Double feature crisis show!
Today we’ve got not one but two — TWO! — reviews for the price of one click. Really, these two books — Fat Angie and 17 & Gone — have very little in common, but they are both March pubs and have some thematic overlap, dealing as they do with girls in distress. Not damsels in distress, but the kind of deep-seated internal anguish that is too often intrinsic to teen girls, saddled as they are with expectations and beliefs and the need to always be aware.
One of the things I (Joy) am very aware of as a reviewer is how my life experience influences my perception of accuracy. This conversation started to develop when we discussed The Lucy Variations and I find it relevant to my reading of Fat Angie as well.
The premise is tragic with a side of quirky: our titular protagonist is an overweight teenager dealing with the bullies at school, a cold mother, a mean adopted older brother, and a sister who has almost certainly been killed in Iraq. Charlton-Trujillo explores Angie’s coming-of-age, which is precipitated by the arrival of new girl, KC Romance, who sparks Angie’s interest and then desire. Accuracy is the significant guideline for my reading of this work because despite the stylistic flair frequently on display in the text, the characterizations aren’t just flat, they come across as flat-out wrong.
I take particular issue with Angie’s classmates. High school is full of angst; teens are mean; every school will have bullies—these are realities I am willing to accept exist in varying degrees in every school across the country at this moment. But Angie isn’t just overweight and a little odd; this is a girl who, after reports of her sister’s death started to flood the news, attempted suicide in front of the entire school at a pep rally. That one girl, Stacy Ann, could bully Angie mercilessly makes sense because Charlton-Trujillo gives that character a backstory to explain her anger (in a slightly inelegant revelation, but it works within the narrative). It’s much harder to accept that a large group of teenagers led by Stacy Ann could be so cruel to a girl in crisis. Maybe I’m an idealist or maybe I have a skewed perspective because in my professional career working with teenagers, I’ve never seen bullying on this kind of scale. Regardless of why, I don’t buy for one second the bullying that Angie experiences in this novel.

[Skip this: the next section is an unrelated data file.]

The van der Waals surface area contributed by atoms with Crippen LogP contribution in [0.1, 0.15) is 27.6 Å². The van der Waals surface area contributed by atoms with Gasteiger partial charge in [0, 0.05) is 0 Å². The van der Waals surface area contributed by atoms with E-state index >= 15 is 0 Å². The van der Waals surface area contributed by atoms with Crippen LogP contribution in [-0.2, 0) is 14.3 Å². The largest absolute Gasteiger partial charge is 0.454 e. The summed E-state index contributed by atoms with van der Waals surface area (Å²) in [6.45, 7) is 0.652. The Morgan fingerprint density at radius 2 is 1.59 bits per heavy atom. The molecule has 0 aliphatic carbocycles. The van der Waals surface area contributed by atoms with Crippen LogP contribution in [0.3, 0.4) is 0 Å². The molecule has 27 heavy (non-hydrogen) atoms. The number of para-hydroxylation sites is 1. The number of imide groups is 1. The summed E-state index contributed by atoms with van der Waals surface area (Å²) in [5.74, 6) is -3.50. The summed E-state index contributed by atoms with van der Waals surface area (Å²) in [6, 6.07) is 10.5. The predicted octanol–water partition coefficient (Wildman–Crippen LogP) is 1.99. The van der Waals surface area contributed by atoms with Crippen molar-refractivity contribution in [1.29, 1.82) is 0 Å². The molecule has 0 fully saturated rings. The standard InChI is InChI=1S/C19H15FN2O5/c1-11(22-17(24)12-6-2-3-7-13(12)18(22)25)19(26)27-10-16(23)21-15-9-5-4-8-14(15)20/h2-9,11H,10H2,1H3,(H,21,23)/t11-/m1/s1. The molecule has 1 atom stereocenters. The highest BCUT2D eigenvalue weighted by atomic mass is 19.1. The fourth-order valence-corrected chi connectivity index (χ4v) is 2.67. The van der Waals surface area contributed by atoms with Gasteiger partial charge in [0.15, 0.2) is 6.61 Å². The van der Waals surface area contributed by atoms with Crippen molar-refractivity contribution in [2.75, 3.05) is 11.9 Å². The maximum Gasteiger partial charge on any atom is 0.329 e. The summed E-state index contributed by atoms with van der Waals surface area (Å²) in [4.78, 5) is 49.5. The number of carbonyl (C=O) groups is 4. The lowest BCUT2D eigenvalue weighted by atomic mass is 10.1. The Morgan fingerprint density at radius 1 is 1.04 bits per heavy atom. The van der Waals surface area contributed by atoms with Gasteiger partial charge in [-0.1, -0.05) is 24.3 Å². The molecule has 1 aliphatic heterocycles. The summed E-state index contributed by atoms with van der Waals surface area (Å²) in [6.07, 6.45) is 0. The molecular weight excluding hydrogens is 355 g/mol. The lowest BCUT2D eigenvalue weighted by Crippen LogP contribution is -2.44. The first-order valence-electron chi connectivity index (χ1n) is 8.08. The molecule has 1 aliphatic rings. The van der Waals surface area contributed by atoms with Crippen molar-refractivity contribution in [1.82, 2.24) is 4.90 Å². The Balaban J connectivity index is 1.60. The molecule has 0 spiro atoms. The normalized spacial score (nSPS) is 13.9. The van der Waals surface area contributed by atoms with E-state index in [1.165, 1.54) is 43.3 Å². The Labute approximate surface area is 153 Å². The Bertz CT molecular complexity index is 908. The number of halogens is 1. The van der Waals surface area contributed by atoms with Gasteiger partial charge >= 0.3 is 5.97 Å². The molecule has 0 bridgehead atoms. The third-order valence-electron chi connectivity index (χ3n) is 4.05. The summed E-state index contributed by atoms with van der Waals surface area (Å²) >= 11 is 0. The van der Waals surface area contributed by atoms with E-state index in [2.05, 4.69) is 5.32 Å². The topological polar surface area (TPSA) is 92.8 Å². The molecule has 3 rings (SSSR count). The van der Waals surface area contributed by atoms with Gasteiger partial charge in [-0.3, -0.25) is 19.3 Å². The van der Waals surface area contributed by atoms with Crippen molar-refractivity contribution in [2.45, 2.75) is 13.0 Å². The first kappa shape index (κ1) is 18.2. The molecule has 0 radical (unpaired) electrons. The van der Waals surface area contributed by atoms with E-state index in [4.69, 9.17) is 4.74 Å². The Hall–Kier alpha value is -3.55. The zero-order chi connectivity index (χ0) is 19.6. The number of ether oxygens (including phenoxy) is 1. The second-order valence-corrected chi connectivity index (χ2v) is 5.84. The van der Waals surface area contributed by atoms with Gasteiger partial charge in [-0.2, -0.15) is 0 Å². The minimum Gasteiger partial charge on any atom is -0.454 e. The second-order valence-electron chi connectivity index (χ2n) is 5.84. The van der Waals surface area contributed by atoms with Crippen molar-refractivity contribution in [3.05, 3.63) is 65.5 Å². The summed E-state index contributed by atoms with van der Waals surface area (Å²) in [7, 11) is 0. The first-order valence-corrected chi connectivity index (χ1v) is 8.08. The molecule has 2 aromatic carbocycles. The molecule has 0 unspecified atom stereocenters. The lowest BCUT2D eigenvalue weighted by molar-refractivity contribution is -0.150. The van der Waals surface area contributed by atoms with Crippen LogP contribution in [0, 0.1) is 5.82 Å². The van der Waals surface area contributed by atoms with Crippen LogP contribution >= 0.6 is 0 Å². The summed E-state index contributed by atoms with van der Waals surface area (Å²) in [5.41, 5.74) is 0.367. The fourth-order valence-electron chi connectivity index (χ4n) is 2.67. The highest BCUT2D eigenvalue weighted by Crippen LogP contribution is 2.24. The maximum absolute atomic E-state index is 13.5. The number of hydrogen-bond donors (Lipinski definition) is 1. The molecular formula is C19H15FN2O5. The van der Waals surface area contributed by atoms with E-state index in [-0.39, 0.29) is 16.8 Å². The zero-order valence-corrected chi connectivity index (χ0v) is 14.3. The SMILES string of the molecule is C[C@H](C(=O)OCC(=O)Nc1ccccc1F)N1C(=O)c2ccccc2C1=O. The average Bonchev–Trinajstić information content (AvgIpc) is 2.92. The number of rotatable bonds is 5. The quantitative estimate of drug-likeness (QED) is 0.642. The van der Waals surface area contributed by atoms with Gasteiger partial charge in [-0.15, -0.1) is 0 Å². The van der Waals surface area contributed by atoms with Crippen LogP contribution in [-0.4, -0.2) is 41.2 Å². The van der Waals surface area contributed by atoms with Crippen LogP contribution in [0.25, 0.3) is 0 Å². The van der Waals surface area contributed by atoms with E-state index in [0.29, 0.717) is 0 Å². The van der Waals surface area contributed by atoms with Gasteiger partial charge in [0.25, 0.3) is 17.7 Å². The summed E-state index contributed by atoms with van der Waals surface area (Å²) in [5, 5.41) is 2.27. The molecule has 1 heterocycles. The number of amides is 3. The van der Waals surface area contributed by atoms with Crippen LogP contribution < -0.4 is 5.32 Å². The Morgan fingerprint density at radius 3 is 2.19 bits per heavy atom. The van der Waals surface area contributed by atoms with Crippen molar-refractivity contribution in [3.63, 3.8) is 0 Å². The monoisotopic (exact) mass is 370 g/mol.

There are more than just problematic bullies here; Angie’s champions are similarly perplexing. KC Romance seems to have no clear reason for her gravitation to Angie other than instinct, which doesn’t entirely make sense given KC’s cool, mysterious persona. Sure, KC recognizes that Angie’s an outsider and picked on, but that doesn’t explain how they become so close. (Also, her name is KC Romance. This is trying way too hard to sound like a funky bad-girl name.)
There are elements in the book that really work beautifully; the nature of loss and how it affects already fragile teens is thoughtfully woven throughout the story. Charlton-Trujillo has a strong voice and style, playing with rhythm and form, in a third-person limited narrative that often feels like first (in a good way). The more I think about this one though, more and more flaws come to the surface, making it impossible to truly consider this a contender this year. Perhaps you feel differently?